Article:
The rapid development of flexible and wearable electronics is giving rise to an exciting range of applications, from smart watches and flexible displays -- such as smart phones, tablets, and TV -- to smart fabrics, smart glass, transdermal patches, sensors, and more. With this rise, demand has increased for high-performance flexible batteries. Up to now, however, researchers have had difficulty obtaining both good flexibility and high energy density concurrently in lithium-ion batteries.
A team led by Yuan Yang, assistant professor of materials science and engineering in the department of applied physics and mathematics at Columbia Engineering, has developed a prototype that addresses this challenge: a Li-on battery shaped like the human spine that allows remarkable flexibility, high energy density, and stable voltage no matter how it is flexed or twisted. The study is published today in Advanced Materials.
"The energy density of our prototype is one of the highest reported so far," says Yang. "We've developed a simple and scalable approach to fabricate a flexible spine-like lithium ion battery that has excellent electrochemical and mechanical properties. Our design is a very promising candidate as the first-generation, flexible, commercial lithium-ion battery. We are now optimizing the design and improving its performance."
Yang, whose group explores the composition and structure of battery materials to realize high performance, was inspired by the suppleness of the spine while doing sit-ups in the gym. The human spine is highly flexible and distortable as well as mechanically robust, as it contains soft marrow components that interconnect hard vertebra parts. Yang used the spine model to design a battery with a similar structure. His prototype has a thick, rigid segment that stores energy by winding the electrodes ("vertebrae") around a thin, flexible part ("marrow") that connects the vertebra-like stacks of electrodes together. His design provides excellent flexibility for the whole battery.
"As the volume of the rigid electrode part is significantly larger than the flexible interconnection, the energy density of such a flexible battery battery can be greater than 85 percent of a battery in standard commercial packaging," Yang explains. "Because of the high proportion of the active materials in the whole structure, our spine-like battery shows very high energy density -- higher than any other reports we are aware of. The battery also successfully survived a harsh dynamic mechanical load test because of our rational bio-inspired design."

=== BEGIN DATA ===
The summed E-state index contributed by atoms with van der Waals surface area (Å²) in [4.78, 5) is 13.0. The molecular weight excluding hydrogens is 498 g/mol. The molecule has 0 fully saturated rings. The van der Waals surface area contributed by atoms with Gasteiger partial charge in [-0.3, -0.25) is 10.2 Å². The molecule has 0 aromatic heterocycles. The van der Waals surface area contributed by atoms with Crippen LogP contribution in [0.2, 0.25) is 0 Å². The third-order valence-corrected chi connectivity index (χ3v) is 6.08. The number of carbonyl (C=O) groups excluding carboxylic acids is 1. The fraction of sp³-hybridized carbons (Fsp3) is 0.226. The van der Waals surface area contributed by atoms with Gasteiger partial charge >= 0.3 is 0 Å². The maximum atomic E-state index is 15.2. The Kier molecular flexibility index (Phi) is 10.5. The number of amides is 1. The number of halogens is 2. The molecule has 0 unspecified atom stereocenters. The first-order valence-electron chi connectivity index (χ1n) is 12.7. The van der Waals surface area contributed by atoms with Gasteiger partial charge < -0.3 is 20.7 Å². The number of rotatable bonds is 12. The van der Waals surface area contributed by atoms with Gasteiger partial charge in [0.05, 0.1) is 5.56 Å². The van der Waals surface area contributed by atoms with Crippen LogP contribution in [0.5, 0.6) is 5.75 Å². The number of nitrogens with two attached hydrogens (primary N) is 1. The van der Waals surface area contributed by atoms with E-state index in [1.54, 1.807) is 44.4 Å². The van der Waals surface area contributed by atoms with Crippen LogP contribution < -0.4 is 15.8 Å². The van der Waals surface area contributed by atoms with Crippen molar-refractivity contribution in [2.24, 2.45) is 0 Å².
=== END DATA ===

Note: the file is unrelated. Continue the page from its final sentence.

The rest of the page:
Yang's team cut the conventional anode/separator/cathode /separator stacks into long strips with multiple "branches" extending out 90 degrees from the "backbone." Then they wrapped each branch around the backbone to form thick stacks for storing energy, like vertebrae in a spine. With this integrated design, the battery's energy density is limited only by the longitudinal percentage of vertebra-like stacks compared to the whole length of the device, which can easily reach over 90 percent.
The battery shows stable capacity upon cycling, as well as a stable voltage profile no matter how it is flexed or twisted. After cycling, the team disassembled the battery to examine the morphology change of electrode materials. They found that the positive electrode was intact with no obvious cracking or peeling from the aluminum foil, confirming the mechanical stability of their design. To further illustrate the flexibility of their design, the researchers continuously flexed or twisted the battery during discharge, finding that neither bending nor twisting interrupted the voltage curve. Even when the cell was continuously flexed and twisted during the whole discharge, the voltage profile remained. The battery in the flexed state was also cycled at higher current densities, and the capacity retention was quite high (84% at 3C, the charge in 1/3 of an hour). The battery also survived a continuous dynamic mechanical load test, rarely reported in earlier studies.
"Our spine-like design is much more mechanically robust than are conventional designs," Yang says. "We anticipate that our bio-inspired, scalable method to fabricate flexible Li-ion batteries could greatly advance the commercialization of flexible devices."
Materials provided by Columbia University School of Engineering and Applied Science. Note: Content may be edited for style and length.
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